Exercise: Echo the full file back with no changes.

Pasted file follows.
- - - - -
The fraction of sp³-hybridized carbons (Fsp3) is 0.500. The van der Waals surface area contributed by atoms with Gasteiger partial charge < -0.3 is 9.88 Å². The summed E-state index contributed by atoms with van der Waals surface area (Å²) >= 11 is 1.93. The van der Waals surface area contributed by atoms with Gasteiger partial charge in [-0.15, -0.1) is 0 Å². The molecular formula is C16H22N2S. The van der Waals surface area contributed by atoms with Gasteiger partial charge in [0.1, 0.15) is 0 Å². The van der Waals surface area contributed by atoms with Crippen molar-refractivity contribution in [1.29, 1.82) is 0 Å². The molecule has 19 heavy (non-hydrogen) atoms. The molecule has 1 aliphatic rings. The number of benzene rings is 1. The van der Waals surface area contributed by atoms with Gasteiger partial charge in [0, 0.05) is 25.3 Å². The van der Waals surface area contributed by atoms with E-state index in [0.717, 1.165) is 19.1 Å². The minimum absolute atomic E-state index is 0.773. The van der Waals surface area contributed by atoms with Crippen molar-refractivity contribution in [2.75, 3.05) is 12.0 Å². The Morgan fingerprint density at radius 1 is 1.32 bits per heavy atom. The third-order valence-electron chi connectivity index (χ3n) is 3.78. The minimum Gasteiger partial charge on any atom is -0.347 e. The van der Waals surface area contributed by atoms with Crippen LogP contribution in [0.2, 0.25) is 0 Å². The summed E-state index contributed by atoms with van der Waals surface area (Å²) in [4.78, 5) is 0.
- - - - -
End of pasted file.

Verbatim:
The fraction of sp³-hybridized carbons (Fsp3) is 0.500. The van der Waals surface area contributed by atoms with Gasteiger partial charge < -0.3 is 9.88 Å². The summed E-state index contributed by atoms with van der Waals surface area (Å²) >= 11 is 1.93. The van der Waals surface area contributed by atoms with Gasteiger partial charge in [-0.15, -0.1) is 0 Å². The molecular formula is C16H22N2S. The van der Waals surface area contributed by atoms with Gasteiger partial charge in [0.1, 0.15) is 0 Å². The van der Waals surface area contributed by atoms with Crippen molar-refractivity contribution in [1.29, 1.82) is 0 Å². The molecule has 19 heavy (non-hydrogen) atoms. The molecule has 1 aliphatic rings. The number of benzene rings is 1. The van der Waals surface area contributed by atoms with Gasteiger partial charge in [0, 0.05) is 25.3 Å². The van der Waals surface area contributed by atoms with E-state index in [0.717, 1.165) is 19.1 Å². The minimum absolute atomic E-state index is 0.773. The van der Waals surface area contributed by atoms with Crippen molar-refractivity contribution in [2.75, 3.05) is 12.0 Å². The Morgan fingerprint density at radius 1 is 1.32 bits per heavy atom. The third-order valence-electron chi connectivity index (χ3n) is 3.78. The minimum Gasteiger partial charge on any atom is -0.347 e. The van der Waals surface area contributed by atoms with Crippen LogP contribution in [0.2, 0.25) is 0 Å². The summed E-state index contributed by atoms with van der Waals surface area (Å²) in [4.78, 5) is 0.